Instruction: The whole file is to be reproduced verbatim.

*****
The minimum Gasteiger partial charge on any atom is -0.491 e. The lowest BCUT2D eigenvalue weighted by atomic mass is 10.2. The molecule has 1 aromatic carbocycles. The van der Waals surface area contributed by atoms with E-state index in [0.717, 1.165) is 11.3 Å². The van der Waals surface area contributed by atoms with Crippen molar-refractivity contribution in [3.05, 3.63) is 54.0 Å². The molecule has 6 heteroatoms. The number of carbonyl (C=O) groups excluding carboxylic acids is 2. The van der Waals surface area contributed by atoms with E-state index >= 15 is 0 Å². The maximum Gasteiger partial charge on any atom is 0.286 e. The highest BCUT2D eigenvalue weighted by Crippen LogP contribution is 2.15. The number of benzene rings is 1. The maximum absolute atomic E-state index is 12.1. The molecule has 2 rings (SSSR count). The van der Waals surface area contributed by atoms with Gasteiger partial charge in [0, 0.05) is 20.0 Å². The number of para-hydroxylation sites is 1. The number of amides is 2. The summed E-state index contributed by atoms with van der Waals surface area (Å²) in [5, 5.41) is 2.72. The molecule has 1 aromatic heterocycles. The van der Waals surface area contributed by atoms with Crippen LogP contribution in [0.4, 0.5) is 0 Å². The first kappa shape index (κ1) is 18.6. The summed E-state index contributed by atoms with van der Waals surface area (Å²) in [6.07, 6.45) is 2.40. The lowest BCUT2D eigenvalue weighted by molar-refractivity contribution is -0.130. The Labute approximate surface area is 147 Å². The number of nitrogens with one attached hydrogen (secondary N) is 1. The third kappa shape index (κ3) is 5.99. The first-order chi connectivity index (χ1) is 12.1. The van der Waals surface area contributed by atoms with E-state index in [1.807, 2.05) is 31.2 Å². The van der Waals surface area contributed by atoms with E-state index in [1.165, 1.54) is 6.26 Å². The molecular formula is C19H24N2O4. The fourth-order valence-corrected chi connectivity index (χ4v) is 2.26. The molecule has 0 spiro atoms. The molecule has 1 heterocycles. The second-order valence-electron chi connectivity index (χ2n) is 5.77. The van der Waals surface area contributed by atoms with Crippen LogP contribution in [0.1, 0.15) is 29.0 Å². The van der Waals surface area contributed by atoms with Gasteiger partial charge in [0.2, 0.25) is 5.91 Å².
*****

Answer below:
The minimum Gasteiger partial charge on any atom is -0.491 e. The lowest BCUT2D eigenvalue weighted by atomic mass is 10.2. The molecule has 1 aromatic carbocycles. The van der Waals surface area contributed by atoms with E-state index in [0.717, 1.165) is 11.3 Å². The van der Waals surface area contributed by atoms with Crippen molar-refractivity contribution in [3.05, 3.63) is 54.0 Å². The molecule has 6 heteroatoms. The number of carbonyl (C=O) groups excluding carboxylic acids is 2. The van der Waals surface area contributed by atoms with E-state index >= 15 is 0 Å². The maximum Gasteiger partial charge on any atom is 0.286 e. The highest BCUT2D eigenvalue weighted by Crippen LogP contribution is 2.15. The number of benzene rings is 1. The maximum absolute atomic E-state index is 12.1. The molecule has 2 rings (SSSR count). The van der Waals surface area contributed by atoms with Gasteiger partial charge in [0, 0.05) is 20.0 Å². The number of para-hydroxylation sites is 1. The number of amides is 2. The summed E-state index contributed by atoms with van der Waals surface area (Å²) in [5, 5.41) is 2.72. The molecule has 1 aromatic heterocycles. The van der Waals surface area contributed by atoms with Crippen LogP contribution in [0.4, 0.5) is 0 Å². The first kappa shape index (κ1) is 18.6. The summed E-state index contributed by atoms with van der Waals surface area (Å²) in [6.07, 6.45) is 2.40. The lowest BCUT2D eigenvalue weighted by molar-refractivity contribution is -0.130. The Labute approximate surface area is 147 Å². The number of nitrogens with one attached hydrogen (secondary N) is 1. The third kappa shape index (κ3) is 5.99. The first-order chi connectivity index (χ1) is 12.1. The van der Waals surface area contributed by atoms with E-state index in [1.807, 2.05) is 31.2 Å². The van der Waals surface area contributed by atoms with E-state index in [1.165, 1.54) is 6.26 Å². The molecular formula is C19H24N2O4. The fourth-order valence-corrected chi connectivity index (χ4v) is 2.26. The molecule has 0 spiro atoms. The molecule has 1 heterocycles. The second-order valence-electron chi connectivity index (χ2n) is 5.77. The van der Waals surface area contributed by atoms with Crippen LogP contribution in [0.1, 0.15) is 29.0 Å². The van der Waals surface area contributed by atoms with Gasteiger partial charge in [0.2, 0.25) is 5.91 Å².